Tag Archives: Pakistan

‘Fox News Model’ Fomenting Divisions Within Democratic Societies, Global Watchdog Warns

“The ‘Fox News-ization’ of the media poses a fatal danger for democracies because it undermines the basis of civil harmony and tolerant public debate,” said the leader of Reporters Without Borders.

By Kenny Stancil   Published 5-3-2022 by Common Dreams

Members of Truth Tuesdays and Rise and Resist gathered at the first weekly “Fox Lies Democracy Dies” protest outside the NewsCorp Building in New York City on November 23, 2021. Photo: Diane Greene Lent/flickr/CC

A global press freedom watchdog group warned Tuesday in its annual report that media polarization within and between countries—driven by the rapid spread of right-wing disinformation on social media and the proliferation of pro-authoritarian propaganda—is “fueling increased tension” and escalating the likelihood of violence.

The 20th World Press Freedom Index published by Reporters Without Borders (RSF) assesses the state of journalism around the globe. The 2022 edition details the “disastrous effects of news and information chaos”—the product of “a globalized and unregulated online information space that encourages fake news and propaganda.” Continue reading

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Workers Mark May Day With Pro-Labor Protests Worldwide

“It’s a May Day of social and civil commitment for peace and labor,” said Daniela Fumarola, head of Italy’s CISL union.

By Jessica Corbett  Published 5-1-2022 by Common Dreams

Immigrants and allies marching in Washington DC on May 1, 2022. Photo: United We Dream/Twitter

Workers and labor rights advocates across the globe came together Sunday for demonstrations marking International Workers’ Day, or May Day.

Organizers held about 250 actions across France, many pressuring newly reelected French President Emmanuel Macron to ditch his plan to raise the retirement age from 62 to 65. Reuters reported that “marchers carried banners reading ‘Retirement Before Arthritis,’ ‘Retirement at 60, Freeze Prices,’ and ‘Macron, Get Out.'” Continue reading

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UN Warns Russia’s Attack on Ukraine Could Spike Global Food Prices by 22%

“The global number of undernourished people could increase by eight to 13 million people in 2022 and 2023,” says a new report by FAO, the global food agency.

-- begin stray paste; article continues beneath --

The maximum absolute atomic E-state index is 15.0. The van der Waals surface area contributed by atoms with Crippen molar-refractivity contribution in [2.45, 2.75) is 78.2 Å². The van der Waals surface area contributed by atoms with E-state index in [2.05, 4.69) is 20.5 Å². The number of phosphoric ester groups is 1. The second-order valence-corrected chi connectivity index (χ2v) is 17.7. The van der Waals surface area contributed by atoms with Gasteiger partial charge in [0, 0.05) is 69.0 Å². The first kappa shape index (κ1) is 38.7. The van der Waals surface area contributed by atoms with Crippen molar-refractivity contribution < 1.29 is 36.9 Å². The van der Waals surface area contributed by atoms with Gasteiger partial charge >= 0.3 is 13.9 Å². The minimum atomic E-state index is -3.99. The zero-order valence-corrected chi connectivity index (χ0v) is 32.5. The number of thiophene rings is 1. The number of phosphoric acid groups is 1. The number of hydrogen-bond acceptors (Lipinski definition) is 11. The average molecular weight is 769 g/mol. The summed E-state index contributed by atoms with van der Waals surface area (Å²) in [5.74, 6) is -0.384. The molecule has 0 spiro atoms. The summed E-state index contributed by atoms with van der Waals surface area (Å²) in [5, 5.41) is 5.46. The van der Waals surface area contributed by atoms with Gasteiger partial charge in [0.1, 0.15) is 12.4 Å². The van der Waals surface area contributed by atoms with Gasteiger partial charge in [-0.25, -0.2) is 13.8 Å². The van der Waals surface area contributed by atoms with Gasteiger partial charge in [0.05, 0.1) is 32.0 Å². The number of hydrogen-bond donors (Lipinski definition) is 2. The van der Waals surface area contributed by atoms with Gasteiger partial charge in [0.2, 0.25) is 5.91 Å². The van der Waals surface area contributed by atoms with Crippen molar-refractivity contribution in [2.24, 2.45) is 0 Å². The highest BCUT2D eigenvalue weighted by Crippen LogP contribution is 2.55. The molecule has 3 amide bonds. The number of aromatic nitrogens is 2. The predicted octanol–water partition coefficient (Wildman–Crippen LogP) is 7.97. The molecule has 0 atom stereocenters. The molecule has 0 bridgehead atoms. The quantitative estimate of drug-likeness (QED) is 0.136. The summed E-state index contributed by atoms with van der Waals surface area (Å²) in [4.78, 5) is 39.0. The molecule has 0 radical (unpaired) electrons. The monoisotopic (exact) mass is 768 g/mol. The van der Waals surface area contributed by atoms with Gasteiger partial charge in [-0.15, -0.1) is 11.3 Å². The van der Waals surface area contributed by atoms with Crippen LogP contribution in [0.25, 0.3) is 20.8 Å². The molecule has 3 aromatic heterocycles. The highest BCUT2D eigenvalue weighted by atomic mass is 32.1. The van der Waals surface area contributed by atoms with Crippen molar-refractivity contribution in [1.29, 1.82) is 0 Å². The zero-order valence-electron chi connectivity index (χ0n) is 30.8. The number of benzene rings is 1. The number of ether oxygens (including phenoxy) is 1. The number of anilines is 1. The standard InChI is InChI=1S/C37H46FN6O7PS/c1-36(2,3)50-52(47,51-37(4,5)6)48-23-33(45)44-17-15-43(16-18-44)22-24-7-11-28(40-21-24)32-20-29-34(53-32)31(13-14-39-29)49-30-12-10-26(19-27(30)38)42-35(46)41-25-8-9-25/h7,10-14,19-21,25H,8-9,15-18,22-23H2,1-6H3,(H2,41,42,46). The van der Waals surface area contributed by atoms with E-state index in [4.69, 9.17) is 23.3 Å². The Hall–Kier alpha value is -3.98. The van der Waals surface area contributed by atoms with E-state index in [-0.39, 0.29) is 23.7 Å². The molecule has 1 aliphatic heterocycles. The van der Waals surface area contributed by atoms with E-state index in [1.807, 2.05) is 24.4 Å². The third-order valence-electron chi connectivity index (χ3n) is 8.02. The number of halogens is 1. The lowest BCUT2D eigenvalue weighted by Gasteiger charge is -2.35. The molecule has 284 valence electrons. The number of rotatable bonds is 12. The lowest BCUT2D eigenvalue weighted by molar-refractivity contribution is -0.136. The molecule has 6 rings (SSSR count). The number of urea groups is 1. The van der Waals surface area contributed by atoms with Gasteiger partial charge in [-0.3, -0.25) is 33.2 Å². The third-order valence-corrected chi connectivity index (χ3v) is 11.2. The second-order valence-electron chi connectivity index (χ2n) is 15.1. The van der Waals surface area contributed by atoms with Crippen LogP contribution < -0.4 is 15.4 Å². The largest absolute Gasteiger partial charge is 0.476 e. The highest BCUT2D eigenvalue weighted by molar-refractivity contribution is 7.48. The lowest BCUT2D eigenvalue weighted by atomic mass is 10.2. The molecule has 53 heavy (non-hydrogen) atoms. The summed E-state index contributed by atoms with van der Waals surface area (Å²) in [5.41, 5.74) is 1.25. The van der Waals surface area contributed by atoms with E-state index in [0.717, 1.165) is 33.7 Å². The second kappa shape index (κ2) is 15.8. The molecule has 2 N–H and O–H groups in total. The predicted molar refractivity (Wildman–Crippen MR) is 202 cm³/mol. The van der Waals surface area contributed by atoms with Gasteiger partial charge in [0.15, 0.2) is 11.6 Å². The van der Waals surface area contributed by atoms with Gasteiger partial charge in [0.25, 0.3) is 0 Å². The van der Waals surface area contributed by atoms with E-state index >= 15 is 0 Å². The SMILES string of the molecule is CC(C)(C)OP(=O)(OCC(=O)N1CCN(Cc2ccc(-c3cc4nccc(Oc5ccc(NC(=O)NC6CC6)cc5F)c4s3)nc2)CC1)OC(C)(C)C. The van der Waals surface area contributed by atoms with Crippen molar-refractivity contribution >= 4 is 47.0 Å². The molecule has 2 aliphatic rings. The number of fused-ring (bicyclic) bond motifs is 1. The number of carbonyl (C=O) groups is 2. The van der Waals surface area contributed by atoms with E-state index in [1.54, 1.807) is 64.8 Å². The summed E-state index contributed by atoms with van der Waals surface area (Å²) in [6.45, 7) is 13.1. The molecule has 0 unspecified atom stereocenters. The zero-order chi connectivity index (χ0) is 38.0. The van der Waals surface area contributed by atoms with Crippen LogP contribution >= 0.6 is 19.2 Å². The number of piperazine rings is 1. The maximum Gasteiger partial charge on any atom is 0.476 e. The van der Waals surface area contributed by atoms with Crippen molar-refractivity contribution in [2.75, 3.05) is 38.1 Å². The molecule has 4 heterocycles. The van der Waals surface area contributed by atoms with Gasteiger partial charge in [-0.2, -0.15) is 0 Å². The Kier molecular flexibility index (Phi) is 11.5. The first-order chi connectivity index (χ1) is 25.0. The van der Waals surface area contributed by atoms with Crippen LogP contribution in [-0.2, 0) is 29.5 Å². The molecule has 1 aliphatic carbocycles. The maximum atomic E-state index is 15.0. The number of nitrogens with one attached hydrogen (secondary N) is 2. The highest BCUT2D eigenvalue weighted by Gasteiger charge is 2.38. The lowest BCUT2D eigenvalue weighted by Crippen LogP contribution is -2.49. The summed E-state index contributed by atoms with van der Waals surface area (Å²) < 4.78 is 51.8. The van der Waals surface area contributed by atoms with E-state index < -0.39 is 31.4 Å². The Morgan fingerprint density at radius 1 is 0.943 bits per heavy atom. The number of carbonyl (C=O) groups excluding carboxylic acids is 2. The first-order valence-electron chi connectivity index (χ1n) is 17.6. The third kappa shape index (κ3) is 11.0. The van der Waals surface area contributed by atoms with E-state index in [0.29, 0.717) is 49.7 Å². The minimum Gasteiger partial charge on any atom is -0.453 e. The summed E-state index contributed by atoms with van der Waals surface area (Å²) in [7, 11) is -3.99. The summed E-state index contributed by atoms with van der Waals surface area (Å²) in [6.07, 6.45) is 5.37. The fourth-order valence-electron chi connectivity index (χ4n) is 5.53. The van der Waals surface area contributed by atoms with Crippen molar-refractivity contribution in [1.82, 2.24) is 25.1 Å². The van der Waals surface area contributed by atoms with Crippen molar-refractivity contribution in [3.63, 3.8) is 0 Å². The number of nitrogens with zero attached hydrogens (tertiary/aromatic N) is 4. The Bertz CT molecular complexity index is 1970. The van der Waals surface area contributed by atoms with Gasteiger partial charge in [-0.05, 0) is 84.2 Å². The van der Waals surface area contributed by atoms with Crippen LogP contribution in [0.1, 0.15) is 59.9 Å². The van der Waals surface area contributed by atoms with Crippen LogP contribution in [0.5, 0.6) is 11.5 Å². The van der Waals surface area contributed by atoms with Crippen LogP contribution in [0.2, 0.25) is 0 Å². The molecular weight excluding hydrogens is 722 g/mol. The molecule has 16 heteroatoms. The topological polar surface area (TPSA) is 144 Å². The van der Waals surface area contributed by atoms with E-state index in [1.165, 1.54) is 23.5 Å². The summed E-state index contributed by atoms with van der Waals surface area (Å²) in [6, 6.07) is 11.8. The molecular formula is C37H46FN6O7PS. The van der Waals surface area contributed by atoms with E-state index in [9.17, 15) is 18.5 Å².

By Julia Conley   Published 3-11-2022 by Common Dreams

A market in Yemen, 2021. Russia’s invasion of Ukraine could mean less bread on the table in Egypt, Lebanon, Yemen and elsewhere in the Global South where millions already struggle to access sufficient food. Phpto: FAO

With dozens of countries around the world relying heavily on both Ukraine and Russia for food supplies, the United Nations warned Friday, the ongoing war is likely to significantly drive up global food prices and worsen malnourishment in the Global South.

With both Ukraine and Russia’s ability to produce and export food uncertain, a global supply gap “could push up international food and feed prices by 8% to 22% above their already elevated levels,” said the U.N. Food and Agriculture Organization (FAO). Continue reading

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‘Disgraceful’: Supreme Court Sides With Hiding CIA Torture

“Basically, the Supreme Court has allowed the CIA to decide what can be said in court about the torture of prisoners in CIA black sites.”

By Jessica Corbett.  Published 3-3-2022 by Common Dreams

Demonstrators hold a sign that says “Torture Is Wrong” at a rally outside the U.S. Supreme Court in 2007. (Photo: takomabibelot/flickr/cc)

Human rights advocates on Thursday sharply condemned the Supreme Court’s decision that the U.S. government can block the testimony of two former Central Intelligence Agency contractors for a Polish criminal investigation into the torture of a Guantánamo Bay detainee.

“Basically, the Supreme Court has allowed the CIA to decide what can be said in court about the torture of prisoners in CIA black sites,” tweeted Jameel Jaffer, director of the Knight First Amendment Institute at Columbia University. “It’s really a disgraceful abdication of responsibility.” Continue reading

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The glaring problem with a recent multinational pledge against nuclear war

Five of the world’s most powerful countries took a stand against nuclear weapons. So why are they modernising and increasing their stockpiles?

By Paul Rogers.  Published 1-8-2022 by openDemocracy

A ballistic missile and launcher in a military parade, North Korea, 2013 | Stefan Krasowski, CC BY 2.0

Last Monday, the five permanent members of the UN Security Council – the US, Russia, China, France and the UK – signed a joint pledge to reduce the risk of nuclear war. The pledge states that:

“We affirm that a nuclear war cannot be won and must never be fought.  As nuclear use would have far-reaching consequences, we also affirm that nuclear weapons—for as long as they continue to exist—should serve defensive purposes, deter aggression, and prevent war.  We believe strongly that the further spread of such weapons must be prevented.” Continue reading

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New Analysis Reveals Why Repealing 2001 AUMF ‘Will Not Be Enough to Kill the War on Terror’

As the executive branch’s power to authorize military activities has metastasized under four administrations since 9/11, oversight of “counterterrorism operations” across the globe has crumbled.